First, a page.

I am putting down some notes regarding what might be an emerging socially-informed principle for a policy on handling sovereign liquidity problems in developing countries that could strike a somewhat familiar chord with some veteran debt campaigners. The notes reflect what seems implicitly some new thinking in international policy circles, albeit thinking that could be snuffed out in the end (wont be the first time). I started thinking again about these issues when I was asked to make a presentation at a debt workout discussion in Berlin and I attach the short paper for that meeting for those who are not following the recent discussions, which go beyond the points I want to make here.
In other words, I recently noticed that the Paris Club has now defined a class of rescheduling treatments called "Exceptional treatments in case of crises" (http://www.clubdeparis.org/sections/types-traitement/reechelonnement/traitements) that covers cases of natural catastrophes (Honduras, Nicaragua, Indonesia and Sri Lanka), peace building (Liberia), and "rocketing" import commodity prices (Togo). Also, the IMF staff produced a paper last spring that proposed refinancing of obligations to private creditors falling due during a period of an IMF program for countries that had already reached a certain degree of debt vulnerability and that might thus also face a solvency problem, especially if they were to borrow a lot during the liquidity crisis (It was not clear to me if the proposal was supposed to apply to bilateral official debt servicing as well). The IMF Board asked the Staff to prepare a follow up report for discussion in early summer. Finally, there seems renewed interest in countercyclical forms of private sovereign financing, which a decade ago were discussed in the form of GDP-linked bonds, as adopted in Argentina's bond exchange, or the commodity-price linked.Brady bonds of an earlier. era. The newest variant is the Bank of England proposal for contingent convertible bonds ("cocos"), which would automatically extend maturities and give liquidity relief during a Fund-supported adjustment program (http://www.bankofengland.co.uk/research/Pages/fspapers/fs_paper27.aspx),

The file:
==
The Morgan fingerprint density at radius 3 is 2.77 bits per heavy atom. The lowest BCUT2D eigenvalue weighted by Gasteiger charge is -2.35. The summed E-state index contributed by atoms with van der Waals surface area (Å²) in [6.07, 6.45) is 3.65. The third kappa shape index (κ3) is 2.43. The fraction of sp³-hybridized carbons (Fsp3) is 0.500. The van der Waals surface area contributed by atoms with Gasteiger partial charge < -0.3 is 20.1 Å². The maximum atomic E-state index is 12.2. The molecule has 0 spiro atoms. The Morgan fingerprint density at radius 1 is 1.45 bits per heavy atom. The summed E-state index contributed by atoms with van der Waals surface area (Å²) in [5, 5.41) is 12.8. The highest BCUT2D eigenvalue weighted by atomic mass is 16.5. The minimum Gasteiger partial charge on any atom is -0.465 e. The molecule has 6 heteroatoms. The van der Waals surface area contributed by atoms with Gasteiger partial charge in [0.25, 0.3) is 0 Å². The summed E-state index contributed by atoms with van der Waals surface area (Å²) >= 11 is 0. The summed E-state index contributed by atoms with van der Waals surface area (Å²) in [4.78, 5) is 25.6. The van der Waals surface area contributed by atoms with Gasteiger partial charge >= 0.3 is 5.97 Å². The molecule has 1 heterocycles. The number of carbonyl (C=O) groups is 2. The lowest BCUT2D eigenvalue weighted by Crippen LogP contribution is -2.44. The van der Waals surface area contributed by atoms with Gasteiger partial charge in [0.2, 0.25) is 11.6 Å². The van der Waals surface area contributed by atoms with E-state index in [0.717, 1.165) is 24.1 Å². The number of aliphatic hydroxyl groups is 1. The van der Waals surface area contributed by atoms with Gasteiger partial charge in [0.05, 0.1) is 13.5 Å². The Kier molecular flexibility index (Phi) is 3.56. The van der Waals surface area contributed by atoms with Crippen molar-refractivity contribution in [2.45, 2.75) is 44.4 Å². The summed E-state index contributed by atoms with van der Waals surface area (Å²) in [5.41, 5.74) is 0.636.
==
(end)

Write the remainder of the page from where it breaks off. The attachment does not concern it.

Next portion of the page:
These proposals step away from the usual presumption in sovereign and also private finance, which is that repayment obligations are fixed and unalterable, except in dire emergencies (why we have insolvency regimes, if only for non-sovereigns). This is the fundamental distinction with equity finance (or Islamic finance, as I understand it) in which the provider of funds shares in the risk faced by the recipient of the funds. If there is a temporary need for additional funds, the debtor is meant to borrow them and repay when the need eases. If the private creditors fear the borrower will have difficulty repaying, then the interest charge and the tenor of the additional loans will be disadvantageous and/or the borrower will have difficulty arranging private financing, even just to roll over maturing claims. In the case of the sovereign debtor, the next step is to visit the IMF and get official funds and an adjustment program (in the 1970s, the Fund offered virtually unconditional "compensatory financing" to help meet externally caused temporary liquidity needs, but that is another story). The debt-management strategy (and legal principle: "pacta sunt servanda") is to squeeze other government expenditures so as to maintain debt servicing as government revenues and borrowing options fall.
This is what is being challenged. Financial specialists phrase the new approach as not "bailing out" the existing creditors with public money, which is precisely what official financing during a liquidity problem does. This reflects unhappiness at the tender treatment of banks and bankers in recent crises. The argument ought to be made as well in terms of the creditors already collecting a risk premium on their loans to cover potential interruption in debt servicing and thus they should actually face such a risk. A different argument has been made by NGOs in regard to debt relief for poor countries, in that government priority should be first to meet domestic social safety net obligations and then pay debt servicing (the proposal is more detailed; see Henry Northover, "Human Development.Advocacy for Debt Relief, Aid, and Governance," in me, José Antonio Ocampo and Shari Spiegel, eds., Overcoming Developing Coutnry Debt Crises (Oxford, 2010). It took much of a decade from the start of the HIPC Initiative to the MDRI, but that view -- or at least that principle -- carried the day in the end in the sense of redirecting BWI and AfDB debt servicing to MDG outlays. Can such a perspective be resurrected?
Julien J Studley Graduate Program in International Affairs
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